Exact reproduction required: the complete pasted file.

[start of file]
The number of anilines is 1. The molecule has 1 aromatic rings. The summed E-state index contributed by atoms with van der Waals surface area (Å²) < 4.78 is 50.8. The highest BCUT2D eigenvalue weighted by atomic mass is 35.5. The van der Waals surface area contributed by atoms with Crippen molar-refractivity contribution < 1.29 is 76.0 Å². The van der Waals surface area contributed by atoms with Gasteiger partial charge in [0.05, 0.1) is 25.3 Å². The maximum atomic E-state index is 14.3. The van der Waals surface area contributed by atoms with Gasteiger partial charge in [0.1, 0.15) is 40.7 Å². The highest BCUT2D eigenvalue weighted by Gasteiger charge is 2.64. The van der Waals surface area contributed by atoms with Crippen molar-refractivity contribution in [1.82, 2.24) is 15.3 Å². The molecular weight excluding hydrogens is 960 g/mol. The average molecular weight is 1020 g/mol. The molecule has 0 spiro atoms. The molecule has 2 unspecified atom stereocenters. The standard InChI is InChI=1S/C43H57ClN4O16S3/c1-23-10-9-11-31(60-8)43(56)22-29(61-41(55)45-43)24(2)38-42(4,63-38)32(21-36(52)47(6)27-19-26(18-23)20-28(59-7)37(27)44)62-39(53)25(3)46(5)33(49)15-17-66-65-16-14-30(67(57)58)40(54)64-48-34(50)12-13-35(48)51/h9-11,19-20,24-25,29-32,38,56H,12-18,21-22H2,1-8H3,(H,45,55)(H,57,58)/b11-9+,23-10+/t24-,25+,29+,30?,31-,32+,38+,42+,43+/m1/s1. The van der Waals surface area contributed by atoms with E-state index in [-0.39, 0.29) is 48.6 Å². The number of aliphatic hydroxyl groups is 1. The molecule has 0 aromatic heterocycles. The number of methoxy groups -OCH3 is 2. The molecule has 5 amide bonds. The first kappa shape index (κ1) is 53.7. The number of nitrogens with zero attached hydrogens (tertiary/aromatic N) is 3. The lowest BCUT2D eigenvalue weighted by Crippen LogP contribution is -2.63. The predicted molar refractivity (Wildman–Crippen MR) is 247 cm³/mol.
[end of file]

The number of anilines is 1. The molecule has 1 aromatic rings. The summed E-state index contributed by atoms with van der Waals surface area (Å²) < 4.78 is 50.8. The highest BCUT2D eigenvalue weighted by atomic mass is 35.5. The van der Waals surface area contributed by atoms with Crippen molar-refractivity contribution < 1.29 is 76.0 Å². The van der Waals surface area contributed by atoms with Gasteiger partial charge in [0.05, 0.1) is 25.3 Å². The maximum atomic E-state index is 14.3. The van der Waals surface area contributed by atoms with Gasteiger partial charge in [0.1, 0.15) is 40.7 Å². The highest BCUT2D eigenvalue weighted by Gasteiger charge is 2.64. The van der Waals surface area contributed by atoms with Crippen molar-refractivity contribution in [1.82, 2.24) is 15.3 Å². The molecular weight excluding hydrogens is 960 g/mol. The average molecular weight is 1020 g/mol. The molecule has 0 spiro atoms. The molecule has 2 unspecified atom stereocenters. The standard InChI is InChI=1S/C43H57ClN4O16S3/c1-23-10-9-11-31(60-8)43(56)22-29(61-41(55)45-43)24(2)38-42(4,63-38)32(21-36(52)47(6)27-19-26(18-23)20-28(59-7)37(27)44)62-39(53)25(3)46(5)33(49)15-17-66-65-16-14-30(67(57)58)40(54)64-48-34(50)12-13-35(48)51/h9-11,19-20,24-25,29-32,38,56H,12-18,21-22H2,1-8H3,(H,45,55)(H,57,58)/b11-9+,23-10+/t24-,25+,29+,30?,31-,32+,38+,42+,43+/m1/s1. The van der Waals surface area contributed by atoms with E-state index in [-0.39, 0.29) is 48.6 Å². The number of aliphatic hydroxyl groups is 1. The molecule has 0 aromatic heterocycles. The number of methoxy groups -OCH3 is 2. The molecule has 5 amide bonds. The first kappa shape index (κ1) is 53.7. The number of nitrogens with zero attached hydrogens (tertiary/aromatic N) is 3. The lowest BCUT2D eigenvalue weighted by Crippen LogP contribution is -2.63. The predicted molar refractivity (Wildman–Crippen MR) is 247 cm³/mol.